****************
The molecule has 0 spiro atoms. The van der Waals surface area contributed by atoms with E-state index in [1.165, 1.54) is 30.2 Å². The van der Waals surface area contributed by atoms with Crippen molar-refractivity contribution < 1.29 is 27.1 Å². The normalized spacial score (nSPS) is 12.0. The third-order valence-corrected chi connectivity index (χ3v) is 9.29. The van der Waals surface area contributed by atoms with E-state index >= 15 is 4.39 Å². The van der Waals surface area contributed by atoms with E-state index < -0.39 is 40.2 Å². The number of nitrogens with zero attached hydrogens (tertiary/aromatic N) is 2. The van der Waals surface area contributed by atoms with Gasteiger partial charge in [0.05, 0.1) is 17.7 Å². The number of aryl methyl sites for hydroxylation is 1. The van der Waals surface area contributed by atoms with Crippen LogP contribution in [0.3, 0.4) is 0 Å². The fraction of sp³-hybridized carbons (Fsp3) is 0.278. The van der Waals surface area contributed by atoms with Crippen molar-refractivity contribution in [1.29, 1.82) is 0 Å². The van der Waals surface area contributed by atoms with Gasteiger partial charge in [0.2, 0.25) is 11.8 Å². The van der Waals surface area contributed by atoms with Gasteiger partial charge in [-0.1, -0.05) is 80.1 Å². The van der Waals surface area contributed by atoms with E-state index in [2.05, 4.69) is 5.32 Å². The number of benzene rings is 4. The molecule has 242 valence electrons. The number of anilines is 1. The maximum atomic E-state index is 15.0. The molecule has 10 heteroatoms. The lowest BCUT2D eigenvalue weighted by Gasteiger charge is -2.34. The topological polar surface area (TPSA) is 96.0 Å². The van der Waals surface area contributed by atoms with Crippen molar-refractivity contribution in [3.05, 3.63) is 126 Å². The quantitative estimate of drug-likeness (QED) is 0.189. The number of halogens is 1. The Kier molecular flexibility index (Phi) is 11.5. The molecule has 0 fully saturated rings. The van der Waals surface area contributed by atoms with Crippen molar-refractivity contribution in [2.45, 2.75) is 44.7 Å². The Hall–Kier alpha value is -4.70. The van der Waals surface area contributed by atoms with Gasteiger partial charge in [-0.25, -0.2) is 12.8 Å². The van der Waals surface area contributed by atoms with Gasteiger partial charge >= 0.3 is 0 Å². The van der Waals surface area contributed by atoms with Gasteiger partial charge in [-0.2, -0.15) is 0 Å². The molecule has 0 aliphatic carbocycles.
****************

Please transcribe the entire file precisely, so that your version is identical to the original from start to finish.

The molecule has 0 spiro atoms. The van der Waals surface area contributed by atoms with E-state index in [1.165, 1.54) is 30.2 Å². The van der Waals surface area contributed by atoms with Crippen molar-refractivity contribution < 1.29 is 27.1 Å². The normalized spacial score (nSPS) is 12.0. The third-order valence-corrected chi connectivity index (χ3v) is 9.29. The van der Waals surface area contributed by atoms with E-state index >= 15 is 4.39 Å². The van der Waals surface area contributed by atoms with E-state index < -0.39 is 40.2 Å². The number of nitrogens with zero attached hydrogens (tertiary/aromatic N) is 2. The van der Waals surface area contributed by atoms with Gasteiger partial charge in [0.05, 0.1) is 17.7 Å². The number of aryl methyl sites for hydroxylation is 1. The van der Waals surface area contributed by atoms with Crippen LogP contribution in [0.3, 0.4) is 0 Å². The fraction of sp³-hybridized carbons (Fsp3) is 0.278. The van der Waals surface area contributed by atoms with Crippen molar-refractivity contribution in [1.29, 1.82) is 0 Å². The van der Waals surface area contributed by atoms with Gasteiger partial charge in [0.2, 0.25) is 11.8 Å². The van der Waals surface area contributed by atoms with Gasteiger partial charge in [-0.1, -0.05) is 80.1 Å². The van der Waals surface area contributed by atoms with E-state index in [2.05, 4.69) is 5.32 Å². The number of benzene rings is 4. The molecule has 242 valence electrons. The number of anilines is 1. The maximum atomic E-state index is 15.0. The molecule has 10 heteroatoms. The lowest BCUT2D eigenvalue weighted by Gasteiger charge is -2.34. The topological polar surface area (TPSA) is 96.0 Å². The van der Waals surface area contributed by atoms with Crippen molar-refractivity contribution in [3.05, 3.63) is 126 Å². The quantitative estimate of drug-likeness (QED) is 0.189. The number of halogens is 1. The Kier molecular flexibility index (Phi) is 11.5. The molecule has 0 fully saturated rings. The van der Waals surface area contributed by atoms with Crippen molar-refractivity contribution in [2.45, 2.75) is 44.7 Å². The Hall–Kier alpha value is -4.70. The van der Waals surface area contributed by atoms with Gasteiger partial charge in [-0.25, -0.2) is 12.8 Å². The van der Waals surface area contributed by atoms with Gasteiger partial charge >= 0.3 is 0 Å². The van der Waals surface area contributed by atoms with Gasteiger partial charge in [-0.2, -0.15) is 0 Å². The molecule has 0 aliphatic carbocycles.